Madeleine Damien is the fashion editor of a slick Manhattan magazine by day and a lively party girl by night. Unfortunately, the pressures of her job, including kowtowing to a hefty ... See full summary »
Director Lewis Milestone started the film, but after extensive rehearsals and preparation he fell ill and was replaced by John Brahm, who reshot some of the early scenes. See more »
When young Lee enters the house after playing with the boy on the swing, her face and dress are clean. However when she enters her mother's room, she has chocolate smudged on her face and dress. See more »
Some prints of the film are cut to 100 minutes, and omit, among other scenes, the prologue that turns the story into a flashback, in which Aline MacMahon stands at the edge of a cliff as if looking down at someone who has been killed, and reminisces in voice-over about the events in the story.See more »
John Brahm directs early Ann Baxter in effective noirish melodrama
Six years before entering film history in the title role of All About Eve as duplicitous, back-stabbing ingenue Eve Harrington Ann Baxter took a trial run in John Brahm's Guest in the House. Her character proves to be even more spiteful, that of a malingering but controlling waif in whose mouth a pat of butter would stay as hard and cold as her supposedly bum ticker.
Under the care of her young and smitten doctor, Ann arrives in the home of his extended family somewhere on the New England coast (high cliffs, crashing waves) for a recuperative summer. Once settled in the guest room, she takes to her bed and her phonograph on which she plays shades again of All About Eve `Liebestraum' over and over. She also sends her doting doctor packing, having set her snood for his older, married artist brother Ralph Bellamy. And then she calculatedly proceeds to tyrannize the entire household, sending away seriatim the domestic help (Margaret Hamilton and Percy Kilbride), Bellamy's live-in model, and, ultimately, Bellamy's wife (Ruth Warrick) and young daughter.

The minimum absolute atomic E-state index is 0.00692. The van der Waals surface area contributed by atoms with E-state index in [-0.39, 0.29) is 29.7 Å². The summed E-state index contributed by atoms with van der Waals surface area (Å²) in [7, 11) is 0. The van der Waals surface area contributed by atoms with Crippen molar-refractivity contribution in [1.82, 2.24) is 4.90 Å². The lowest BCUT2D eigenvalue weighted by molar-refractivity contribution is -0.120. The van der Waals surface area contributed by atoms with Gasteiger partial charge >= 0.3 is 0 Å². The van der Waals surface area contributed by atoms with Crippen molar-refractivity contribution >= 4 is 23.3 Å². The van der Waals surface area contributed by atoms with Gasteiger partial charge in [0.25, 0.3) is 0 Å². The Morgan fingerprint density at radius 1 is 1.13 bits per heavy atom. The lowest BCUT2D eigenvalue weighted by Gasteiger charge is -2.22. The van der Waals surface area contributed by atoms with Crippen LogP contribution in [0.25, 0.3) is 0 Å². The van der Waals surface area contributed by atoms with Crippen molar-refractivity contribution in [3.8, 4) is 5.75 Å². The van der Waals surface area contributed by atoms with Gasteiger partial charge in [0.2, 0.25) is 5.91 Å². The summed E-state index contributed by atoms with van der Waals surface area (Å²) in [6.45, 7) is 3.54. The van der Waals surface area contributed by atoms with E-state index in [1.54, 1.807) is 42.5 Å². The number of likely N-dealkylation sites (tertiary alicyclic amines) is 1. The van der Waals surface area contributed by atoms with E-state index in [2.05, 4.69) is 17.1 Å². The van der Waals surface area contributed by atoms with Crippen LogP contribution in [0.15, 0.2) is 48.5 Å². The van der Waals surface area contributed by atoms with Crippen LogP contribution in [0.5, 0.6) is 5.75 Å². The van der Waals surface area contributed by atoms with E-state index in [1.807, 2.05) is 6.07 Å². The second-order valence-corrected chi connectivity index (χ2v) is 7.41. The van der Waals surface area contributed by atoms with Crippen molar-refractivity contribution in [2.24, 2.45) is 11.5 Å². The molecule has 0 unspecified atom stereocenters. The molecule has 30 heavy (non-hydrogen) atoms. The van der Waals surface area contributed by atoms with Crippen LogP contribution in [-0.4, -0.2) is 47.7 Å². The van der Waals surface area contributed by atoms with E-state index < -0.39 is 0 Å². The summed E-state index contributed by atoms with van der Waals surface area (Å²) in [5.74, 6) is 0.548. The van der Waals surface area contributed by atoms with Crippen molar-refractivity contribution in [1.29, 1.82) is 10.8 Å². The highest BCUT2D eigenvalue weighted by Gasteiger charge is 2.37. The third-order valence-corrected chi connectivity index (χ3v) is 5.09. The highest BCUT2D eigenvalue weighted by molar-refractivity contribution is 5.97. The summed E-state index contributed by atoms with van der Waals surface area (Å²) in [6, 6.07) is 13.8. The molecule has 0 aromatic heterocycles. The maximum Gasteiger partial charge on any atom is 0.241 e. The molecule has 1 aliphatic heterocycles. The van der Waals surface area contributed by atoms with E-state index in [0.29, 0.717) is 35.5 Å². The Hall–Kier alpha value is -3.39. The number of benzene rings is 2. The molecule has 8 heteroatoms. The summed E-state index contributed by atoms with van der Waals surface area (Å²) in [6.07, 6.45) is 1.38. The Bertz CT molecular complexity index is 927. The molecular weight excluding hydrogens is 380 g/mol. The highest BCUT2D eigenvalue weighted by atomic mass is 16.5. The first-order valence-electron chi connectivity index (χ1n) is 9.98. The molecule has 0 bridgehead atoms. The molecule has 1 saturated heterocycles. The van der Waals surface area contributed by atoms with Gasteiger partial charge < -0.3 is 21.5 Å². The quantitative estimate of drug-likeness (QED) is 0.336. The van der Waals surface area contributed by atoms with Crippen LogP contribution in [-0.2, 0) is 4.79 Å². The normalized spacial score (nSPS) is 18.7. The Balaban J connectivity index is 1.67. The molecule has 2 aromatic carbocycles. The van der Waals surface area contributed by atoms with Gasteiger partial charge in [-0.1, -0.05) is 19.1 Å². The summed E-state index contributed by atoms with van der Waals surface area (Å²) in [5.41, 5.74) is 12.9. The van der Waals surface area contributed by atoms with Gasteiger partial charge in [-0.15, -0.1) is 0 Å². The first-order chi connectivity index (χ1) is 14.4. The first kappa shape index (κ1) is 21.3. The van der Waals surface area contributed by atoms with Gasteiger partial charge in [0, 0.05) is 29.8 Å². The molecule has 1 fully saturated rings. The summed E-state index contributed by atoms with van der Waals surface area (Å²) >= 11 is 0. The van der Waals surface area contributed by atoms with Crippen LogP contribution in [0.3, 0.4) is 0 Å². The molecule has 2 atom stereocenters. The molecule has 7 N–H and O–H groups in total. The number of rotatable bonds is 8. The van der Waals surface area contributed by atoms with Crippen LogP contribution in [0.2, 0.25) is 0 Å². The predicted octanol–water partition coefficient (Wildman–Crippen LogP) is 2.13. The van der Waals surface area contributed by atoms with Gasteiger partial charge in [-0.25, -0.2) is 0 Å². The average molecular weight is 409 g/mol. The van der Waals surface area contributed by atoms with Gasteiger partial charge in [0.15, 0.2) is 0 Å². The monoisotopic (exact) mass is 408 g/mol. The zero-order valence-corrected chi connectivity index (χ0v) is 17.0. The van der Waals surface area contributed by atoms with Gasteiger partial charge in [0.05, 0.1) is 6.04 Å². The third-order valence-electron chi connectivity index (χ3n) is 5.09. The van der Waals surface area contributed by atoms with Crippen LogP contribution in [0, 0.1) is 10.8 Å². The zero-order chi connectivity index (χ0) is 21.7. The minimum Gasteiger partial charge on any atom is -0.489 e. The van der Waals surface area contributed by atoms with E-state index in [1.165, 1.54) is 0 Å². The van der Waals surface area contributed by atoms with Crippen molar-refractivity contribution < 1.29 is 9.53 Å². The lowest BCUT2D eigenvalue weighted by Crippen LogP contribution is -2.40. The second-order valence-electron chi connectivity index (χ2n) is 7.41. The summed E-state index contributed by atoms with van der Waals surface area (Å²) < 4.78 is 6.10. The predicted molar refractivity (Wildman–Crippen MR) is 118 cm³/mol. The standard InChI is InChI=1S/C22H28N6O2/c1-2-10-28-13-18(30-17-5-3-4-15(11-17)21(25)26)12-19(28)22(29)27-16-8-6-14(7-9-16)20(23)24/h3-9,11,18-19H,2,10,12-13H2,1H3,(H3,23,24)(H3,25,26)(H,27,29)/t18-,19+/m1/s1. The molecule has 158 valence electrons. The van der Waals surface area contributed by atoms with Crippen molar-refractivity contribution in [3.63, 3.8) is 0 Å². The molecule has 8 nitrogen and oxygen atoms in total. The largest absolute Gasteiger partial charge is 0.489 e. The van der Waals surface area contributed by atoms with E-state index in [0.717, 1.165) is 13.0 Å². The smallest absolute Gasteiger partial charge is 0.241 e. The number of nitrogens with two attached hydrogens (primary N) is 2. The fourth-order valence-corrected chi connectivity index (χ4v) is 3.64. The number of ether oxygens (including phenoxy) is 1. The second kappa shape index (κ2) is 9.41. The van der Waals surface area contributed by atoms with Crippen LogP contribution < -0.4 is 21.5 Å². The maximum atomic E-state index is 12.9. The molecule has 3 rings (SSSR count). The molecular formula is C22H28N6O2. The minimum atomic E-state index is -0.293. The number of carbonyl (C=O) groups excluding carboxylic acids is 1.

Of course, Baxter's illness afflicts not so much her heart as her mind. Along with her luggage she unpacks a lovingly tended collection of phobias (the one to birds proves pivotal) and a high-maintenance Borderline Personality Disorder. And, again of course, summer turns into a cold, forbidding fall before any member of the household picks up on the clues and holds her responsible for the dysfunction she has unleashed on the household. But at long last the worms begins to turn....
Guest in the House is really a parlor melodrama from a script by Ketti Frings, who would go on to write half a dozen or so noir screenplays. This one starts off slowly but once it gets underway it holds interest (it's a full two-hour movie, too). John Brahm, another emigre director from Europe who could be counted upon to produce craftsmanlike if not inspired work, stays in his element here, barely moving from the claustrophobic confines of the big old house and pulling out all the stops on the gothic organ: thunder and lightning, hurricane lamps, the sweeping beam of a lighthouse flooding the rooms then vanishing.
The cast acquits itself admirably as well. Though Bellamy's bumbling male seems a bit at odds with his supposedly artistic temperament, Ruth Warrick (the first Mrs. Charles Foster Kane) adroitly underplays, letting second-string players like Hamilton and Kilbride ham it up; another shrewd underplayer is Aline McMahon, as spinsterish Aunt Martha, who hides her light under a bushel until finally letting it flare. That leaves Baxter as the central character, onto whom we tumble early by virtue of having seen the way she works as Eve Harrington (an advantage they didn't have in 1944). Guest in the House strains our credulity a bit but stays a surprisingly effective and moody melodrama.
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